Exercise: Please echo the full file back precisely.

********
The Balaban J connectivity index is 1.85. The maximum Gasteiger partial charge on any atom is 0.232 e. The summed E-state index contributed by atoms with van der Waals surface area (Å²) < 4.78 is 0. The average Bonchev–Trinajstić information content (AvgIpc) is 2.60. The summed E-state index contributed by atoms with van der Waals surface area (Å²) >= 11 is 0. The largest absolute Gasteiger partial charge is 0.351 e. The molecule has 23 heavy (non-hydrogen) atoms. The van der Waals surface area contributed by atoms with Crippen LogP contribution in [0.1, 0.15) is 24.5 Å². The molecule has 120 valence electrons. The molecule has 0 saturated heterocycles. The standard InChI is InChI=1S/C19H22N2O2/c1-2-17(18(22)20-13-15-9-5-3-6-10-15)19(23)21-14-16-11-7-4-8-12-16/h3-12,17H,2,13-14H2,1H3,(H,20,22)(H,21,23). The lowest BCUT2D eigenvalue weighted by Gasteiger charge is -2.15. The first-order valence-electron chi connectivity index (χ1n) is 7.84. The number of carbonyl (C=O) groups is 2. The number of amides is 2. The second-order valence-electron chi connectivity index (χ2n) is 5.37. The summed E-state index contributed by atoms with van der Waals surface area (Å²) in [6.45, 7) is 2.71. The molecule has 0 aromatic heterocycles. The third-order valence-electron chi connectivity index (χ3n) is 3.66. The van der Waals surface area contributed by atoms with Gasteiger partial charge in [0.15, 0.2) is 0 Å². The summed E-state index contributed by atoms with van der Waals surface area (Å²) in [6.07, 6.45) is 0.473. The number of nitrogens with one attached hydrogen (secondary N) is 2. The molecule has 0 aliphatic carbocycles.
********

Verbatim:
The Balaban J connectivity index is 1.85. The maximum Gasteiger partial charge on any atom is 0.232 e. The summed E-state index contributed by atoms with van der Waals surface area (Å²) < 4.78 is 0. The average Bonchev–Trinajstić information content (AvgIpc) is 2.60. The summed E-state index contributed by atoms with van der Waals surface area (Å²) >= 11 is 0. The largest absolute Gasteiger partial charge is 0.351 e. The molecule has 23 heavy (non-hydrogen) atoms. The van der Waals surface area contributed by atoms with Crippen LogP contribution in [0.1, 0.15) is 24.5 Å². The molecule has 120 valence electrons. The molecule has 0 saturated heterocycles. The standard InChI is InChI=1S/C19H22N2O2/c1-2-17(18(22)20-13-15-9-5-3-6-10-15)19(23)21-14-16-11-7-4-8-12-16/h3-12,17H,2,13-14H2,1H3,(H,20,22)(H,21,23). The lowest BCUT2D eigenvalue weighted by Gasteiger charge is -2.15. The first-order valence-electron chi connectivity index (χ1n) is 7.84. The number of carbonyl (C=O) groups is 2. The number of amides is 2. The second-order valence-electron chi connectivity index (χ2n) is 5.37. The summed E-state index contributed by atoms with van der Waals surface area (Å²) in [6.45, 7) is 2.71. The molecule has 0 aromatic heterocycles. The third-order valence-electron chi connectivity index (χ3n) is 3.66. The van der Waals surface area contributed by atoms with Gasteiger partial charge in [0.15, 0.2) is 0 Å². The summed E-state index contributed by atoms with van der Waals surface area (Å²) in [6.07, 6.45) is 0.473. The number of nitrogens with one attached hydrogen (secondary N) is 2. The molecule has 0 aliphatic carbocycles.